. blog —

Ubermatic webcam performances

By Rhizome

Ubermatic have been using networked video (webcams, surveillance cameras etc.) as part of performance and installation work for many years and while in many ways it seems directly descended from the Surveillance Camera Players, the works go further than just raising awareness of surveillance in the public domain. What follows is a look at two of their works which employ webcams.

AFK

AFK (image above) is a series of onsite / online performances created by Michelle Teran of Ubermatic in collaboration with Isabelle Jenniches.

AFK stands for ‘Away from Keyboard’. These and many other abbreviations are commonly used in online chatrooms and on mobile phones to send SMS/ text messages. In the series AFK each performance involves sending a message coded in this way in front of public webcams monitoring urban and non-urban landscapes. The short messages capture moments of mobility and presence.

Getting Ready

Getting Ready (images above) created by Michelle Teran:

is a time-based web-cam performance and installation for internet broadcast. It takes anticipation as its subject and therefore the process of preparing the environment is the focus of the event. The event is presented in real-time and is received by both viewers at ART Firm gallery in Toronto via a computer monitor installed in the gallery, and by viewers in the virtual community.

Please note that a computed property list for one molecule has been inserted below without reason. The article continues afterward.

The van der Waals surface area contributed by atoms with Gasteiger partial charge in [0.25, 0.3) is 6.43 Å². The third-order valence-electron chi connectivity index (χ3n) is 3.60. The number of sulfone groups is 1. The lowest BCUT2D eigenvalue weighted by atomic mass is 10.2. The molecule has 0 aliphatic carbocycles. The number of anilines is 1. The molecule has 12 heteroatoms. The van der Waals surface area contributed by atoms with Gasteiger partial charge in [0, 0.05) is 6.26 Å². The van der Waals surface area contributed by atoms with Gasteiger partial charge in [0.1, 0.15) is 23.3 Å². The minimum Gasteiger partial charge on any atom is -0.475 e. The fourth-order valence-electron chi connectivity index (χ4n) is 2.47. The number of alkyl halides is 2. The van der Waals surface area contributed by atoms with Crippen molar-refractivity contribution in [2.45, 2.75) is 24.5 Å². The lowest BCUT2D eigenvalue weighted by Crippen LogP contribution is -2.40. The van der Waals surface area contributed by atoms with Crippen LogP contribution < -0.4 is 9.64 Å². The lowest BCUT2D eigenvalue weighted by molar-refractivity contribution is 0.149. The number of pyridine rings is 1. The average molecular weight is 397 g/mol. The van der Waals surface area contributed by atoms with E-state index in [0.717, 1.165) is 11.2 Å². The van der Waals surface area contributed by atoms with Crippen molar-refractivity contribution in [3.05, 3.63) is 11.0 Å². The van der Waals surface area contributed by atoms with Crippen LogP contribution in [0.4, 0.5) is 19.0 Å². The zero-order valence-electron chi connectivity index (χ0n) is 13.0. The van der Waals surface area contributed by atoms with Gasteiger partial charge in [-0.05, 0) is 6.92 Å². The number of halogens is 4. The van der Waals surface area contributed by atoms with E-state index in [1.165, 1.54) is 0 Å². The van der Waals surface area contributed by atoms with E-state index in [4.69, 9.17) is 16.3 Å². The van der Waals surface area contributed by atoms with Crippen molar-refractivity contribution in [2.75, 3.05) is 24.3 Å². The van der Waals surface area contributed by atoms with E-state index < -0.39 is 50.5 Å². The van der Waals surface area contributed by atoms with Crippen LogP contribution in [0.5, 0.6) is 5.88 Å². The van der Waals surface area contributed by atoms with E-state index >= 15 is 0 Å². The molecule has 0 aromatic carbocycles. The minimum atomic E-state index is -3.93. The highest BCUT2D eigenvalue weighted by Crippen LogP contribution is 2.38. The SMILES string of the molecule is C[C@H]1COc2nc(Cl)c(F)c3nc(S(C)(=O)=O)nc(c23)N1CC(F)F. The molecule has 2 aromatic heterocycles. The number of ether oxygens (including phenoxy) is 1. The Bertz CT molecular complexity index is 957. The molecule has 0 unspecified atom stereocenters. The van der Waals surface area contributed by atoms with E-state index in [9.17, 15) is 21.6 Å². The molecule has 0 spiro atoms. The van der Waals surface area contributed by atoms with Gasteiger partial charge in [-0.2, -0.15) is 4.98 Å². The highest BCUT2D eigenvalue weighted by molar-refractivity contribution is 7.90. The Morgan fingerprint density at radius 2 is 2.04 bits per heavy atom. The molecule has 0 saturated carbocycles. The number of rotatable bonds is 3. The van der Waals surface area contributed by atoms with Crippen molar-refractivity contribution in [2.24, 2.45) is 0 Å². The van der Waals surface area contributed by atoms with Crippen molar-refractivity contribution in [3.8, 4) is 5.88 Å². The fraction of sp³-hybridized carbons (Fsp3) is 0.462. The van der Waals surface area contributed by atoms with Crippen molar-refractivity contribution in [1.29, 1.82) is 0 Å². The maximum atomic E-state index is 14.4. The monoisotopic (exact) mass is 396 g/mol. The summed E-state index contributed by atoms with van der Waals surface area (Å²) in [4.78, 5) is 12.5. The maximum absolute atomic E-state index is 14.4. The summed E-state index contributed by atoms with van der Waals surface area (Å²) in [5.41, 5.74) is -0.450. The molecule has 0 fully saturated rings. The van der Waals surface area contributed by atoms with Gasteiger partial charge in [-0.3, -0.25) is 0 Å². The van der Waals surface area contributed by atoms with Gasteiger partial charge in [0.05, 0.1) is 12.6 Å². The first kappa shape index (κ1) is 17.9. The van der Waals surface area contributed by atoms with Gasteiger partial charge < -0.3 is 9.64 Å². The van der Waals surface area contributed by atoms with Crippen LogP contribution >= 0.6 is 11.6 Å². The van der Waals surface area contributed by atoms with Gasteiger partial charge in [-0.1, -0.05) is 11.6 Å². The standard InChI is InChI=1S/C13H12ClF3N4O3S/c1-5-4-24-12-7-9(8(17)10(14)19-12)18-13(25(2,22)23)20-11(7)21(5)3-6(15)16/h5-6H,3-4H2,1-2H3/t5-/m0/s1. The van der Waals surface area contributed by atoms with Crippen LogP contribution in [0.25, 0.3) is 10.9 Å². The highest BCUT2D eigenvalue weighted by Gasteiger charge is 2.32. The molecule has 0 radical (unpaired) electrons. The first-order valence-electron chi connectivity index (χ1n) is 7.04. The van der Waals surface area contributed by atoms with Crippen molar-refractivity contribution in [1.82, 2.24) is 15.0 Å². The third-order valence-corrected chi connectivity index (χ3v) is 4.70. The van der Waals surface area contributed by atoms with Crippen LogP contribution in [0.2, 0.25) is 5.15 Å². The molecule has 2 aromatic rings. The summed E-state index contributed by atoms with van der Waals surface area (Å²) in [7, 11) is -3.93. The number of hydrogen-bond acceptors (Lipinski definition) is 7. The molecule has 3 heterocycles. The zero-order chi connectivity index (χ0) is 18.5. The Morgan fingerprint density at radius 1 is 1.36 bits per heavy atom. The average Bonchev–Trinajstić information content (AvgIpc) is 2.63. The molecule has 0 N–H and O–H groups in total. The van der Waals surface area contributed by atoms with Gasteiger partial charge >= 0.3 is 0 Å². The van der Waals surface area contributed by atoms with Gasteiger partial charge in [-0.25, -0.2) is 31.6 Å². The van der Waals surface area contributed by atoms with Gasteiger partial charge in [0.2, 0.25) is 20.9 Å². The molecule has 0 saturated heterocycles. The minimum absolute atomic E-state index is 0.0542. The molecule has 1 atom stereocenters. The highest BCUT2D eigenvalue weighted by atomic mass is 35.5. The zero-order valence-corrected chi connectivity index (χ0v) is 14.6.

The performance begins in my studio. A video camera points at an empty white space. During the course of the presentation, a three dimensional recreation of Edgar Degas’ painting “La Famille Bellelli” is constructed and I enter the finished environment in character.

A video camera in my studio captures images every minute and sends them to a server. Images will therefore be refreshed every 1-2 minutes on the website, illustrating the developmental stage of the room installation. When the room is complete and I am in costume the performance ends, and images are no longer transmitted.

Above (from top left to bottom right) can be seen Edgar Degas’ painting La Famille Bellelli and stills of various stages in the performance.

— Share this Article —

Comments